Not likely, right? I mean, really: how likely is it that you will have thought of just what needs to be done with a procedure that has been cooking along for decades without your help? A procedure that has hobbled along from one day to the next for say 30 years is probably doing OK, mutatis mutandis. Mess with it, and you are likely to do no more than mess with it, at the very best.

So, in messing with it, you are almost certainly wasting your time.

So, hello, stop messing with things.

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Two Recent Anti-Modern Critiques – Thaddeus Kozinski & Daniel Schwindt

Bird 17 Powers, Richard M. (1921 - 1996) - Abstract in Yellow (1960s)

Richard M. Powers (1921 – 1996): Modernity as Apocalypse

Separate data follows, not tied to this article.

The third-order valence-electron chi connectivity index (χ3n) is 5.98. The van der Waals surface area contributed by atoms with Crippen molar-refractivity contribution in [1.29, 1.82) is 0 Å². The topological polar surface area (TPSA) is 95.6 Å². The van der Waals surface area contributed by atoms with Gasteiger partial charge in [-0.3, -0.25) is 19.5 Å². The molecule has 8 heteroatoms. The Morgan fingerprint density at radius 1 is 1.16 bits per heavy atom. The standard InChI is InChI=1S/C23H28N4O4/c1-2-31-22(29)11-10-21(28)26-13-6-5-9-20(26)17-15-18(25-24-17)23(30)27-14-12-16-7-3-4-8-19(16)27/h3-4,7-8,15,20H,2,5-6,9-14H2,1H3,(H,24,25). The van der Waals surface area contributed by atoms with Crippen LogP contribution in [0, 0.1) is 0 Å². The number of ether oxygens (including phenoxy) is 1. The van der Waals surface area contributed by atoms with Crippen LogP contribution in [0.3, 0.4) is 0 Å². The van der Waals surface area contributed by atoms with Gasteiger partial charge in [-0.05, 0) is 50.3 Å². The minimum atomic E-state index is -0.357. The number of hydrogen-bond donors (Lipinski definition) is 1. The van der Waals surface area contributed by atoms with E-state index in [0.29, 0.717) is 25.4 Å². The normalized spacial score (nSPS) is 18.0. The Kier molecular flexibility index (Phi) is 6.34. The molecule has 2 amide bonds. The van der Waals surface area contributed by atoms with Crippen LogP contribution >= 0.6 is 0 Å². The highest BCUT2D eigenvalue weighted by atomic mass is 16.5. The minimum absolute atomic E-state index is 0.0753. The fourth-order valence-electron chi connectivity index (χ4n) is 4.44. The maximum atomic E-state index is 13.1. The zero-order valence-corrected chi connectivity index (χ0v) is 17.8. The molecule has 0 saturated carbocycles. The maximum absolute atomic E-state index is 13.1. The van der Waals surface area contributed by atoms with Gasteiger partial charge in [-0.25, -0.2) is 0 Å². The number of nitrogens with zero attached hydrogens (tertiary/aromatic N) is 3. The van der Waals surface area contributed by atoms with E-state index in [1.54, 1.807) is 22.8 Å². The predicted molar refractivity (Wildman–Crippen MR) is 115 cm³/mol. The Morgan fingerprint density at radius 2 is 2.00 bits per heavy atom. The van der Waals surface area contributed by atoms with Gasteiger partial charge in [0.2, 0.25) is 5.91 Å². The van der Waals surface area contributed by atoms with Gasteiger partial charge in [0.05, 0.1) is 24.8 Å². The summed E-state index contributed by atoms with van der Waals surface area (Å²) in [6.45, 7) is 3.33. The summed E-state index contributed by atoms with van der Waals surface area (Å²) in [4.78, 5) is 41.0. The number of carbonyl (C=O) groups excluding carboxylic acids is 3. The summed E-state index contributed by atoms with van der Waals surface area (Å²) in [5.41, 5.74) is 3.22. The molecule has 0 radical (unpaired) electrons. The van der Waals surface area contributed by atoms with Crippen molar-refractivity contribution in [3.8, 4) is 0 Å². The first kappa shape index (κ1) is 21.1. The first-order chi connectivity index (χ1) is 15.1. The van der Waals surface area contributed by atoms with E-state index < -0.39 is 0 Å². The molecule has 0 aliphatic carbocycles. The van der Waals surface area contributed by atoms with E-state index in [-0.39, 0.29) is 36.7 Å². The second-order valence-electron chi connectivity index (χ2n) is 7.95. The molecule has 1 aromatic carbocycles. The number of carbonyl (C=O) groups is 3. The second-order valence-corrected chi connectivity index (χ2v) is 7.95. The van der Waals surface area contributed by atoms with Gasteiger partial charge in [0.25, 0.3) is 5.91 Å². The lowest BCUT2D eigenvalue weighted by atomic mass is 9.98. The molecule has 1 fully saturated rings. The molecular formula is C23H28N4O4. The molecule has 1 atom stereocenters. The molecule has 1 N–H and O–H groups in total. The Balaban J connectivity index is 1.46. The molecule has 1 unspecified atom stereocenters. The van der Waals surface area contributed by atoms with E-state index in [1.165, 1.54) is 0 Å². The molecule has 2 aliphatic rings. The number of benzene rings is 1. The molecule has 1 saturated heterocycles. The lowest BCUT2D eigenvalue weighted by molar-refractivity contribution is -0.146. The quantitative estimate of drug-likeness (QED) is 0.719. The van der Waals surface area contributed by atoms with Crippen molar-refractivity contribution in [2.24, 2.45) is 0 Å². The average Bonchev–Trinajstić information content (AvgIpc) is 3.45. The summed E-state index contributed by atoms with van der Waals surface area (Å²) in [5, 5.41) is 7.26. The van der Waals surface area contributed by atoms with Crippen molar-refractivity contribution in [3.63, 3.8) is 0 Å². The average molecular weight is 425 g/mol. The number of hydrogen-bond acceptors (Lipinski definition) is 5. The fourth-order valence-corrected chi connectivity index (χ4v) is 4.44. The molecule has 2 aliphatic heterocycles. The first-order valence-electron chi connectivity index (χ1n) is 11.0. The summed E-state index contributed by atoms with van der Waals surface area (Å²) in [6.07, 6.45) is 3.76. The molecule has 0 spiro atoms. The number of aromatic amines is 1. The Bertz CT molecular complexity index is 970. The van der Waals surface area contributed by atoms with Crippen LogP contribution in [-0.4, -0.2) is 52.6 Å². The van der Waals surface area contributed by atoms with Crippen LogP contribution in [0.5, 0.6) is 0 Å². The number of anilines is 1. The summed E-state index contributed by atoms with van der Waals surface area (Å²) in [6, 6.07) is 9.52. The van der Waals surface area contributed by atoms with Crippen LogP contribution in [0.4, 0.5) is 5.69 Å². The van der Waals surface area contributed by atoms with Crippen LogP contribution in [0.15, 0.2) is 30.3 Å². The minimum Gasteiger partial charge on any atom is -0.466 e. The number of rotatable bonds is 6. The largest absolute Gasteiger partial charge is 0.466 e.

By the irony of belatedness, reaction emerges from revolution and the critique of modernity from modernity itself.  Tradition stopped being an unnoticed background and became a theme in writers like Joseph de Maistre (753 – 1821) and François-René de Chateaubriand (1768 – 1848) during and in the aftermath of the Revolution in France.  Having made modernity a theme, the work of Maistre and Chateaubriand, among others, could be carried on by writers of later generations.  In the first half of the last century, René Guénon (1886 – 1951) and Julius Evola (1898 – 1974) stand out as major inheritors of the reactionary genre.  Perhaps the name of Oswald Spengler (1880 – 1936) should be added to those of Guénon and Evola.  The two men were certainly influenced by Spengler’s Decline of the West (Volume I, 1919; Volume II, 1922), which sees the modern period as belonging to “civilization” rather than to “culture,” the former being for Spengler moribund and the latter alive.  According to Spengler, Culture, with a capital C precedes civilization; and civilization can last for a long time.  Nicolas Berdyaev (1874 – 1948) also contributed to the critique of modernity although the recognition of his brilliance and the appearance of his early titles together constitute a fairly recent phenomenon.  Every year sees the publication in many languages of books that owe a debt to these writers.  Among those appearing in English recently, one could point to Thaddeus J. Kozinski’s Modernity as Apocalypse – Sacred Nihilism and the Counterfeits of Logos (2019) and Daniel Schwindt’s Case against the Modern World – a Crash Course in Traditionalist Thought (2016).  Both will reward the reader even though their authors penned them (what a quaint term) before the events of 2020, which demarcated one age from its successor.  Both view modernity from a Catholic-Traditionalist perspective, but with nuances of difference.  Both view modernity as accelerating toward its inevitable climax.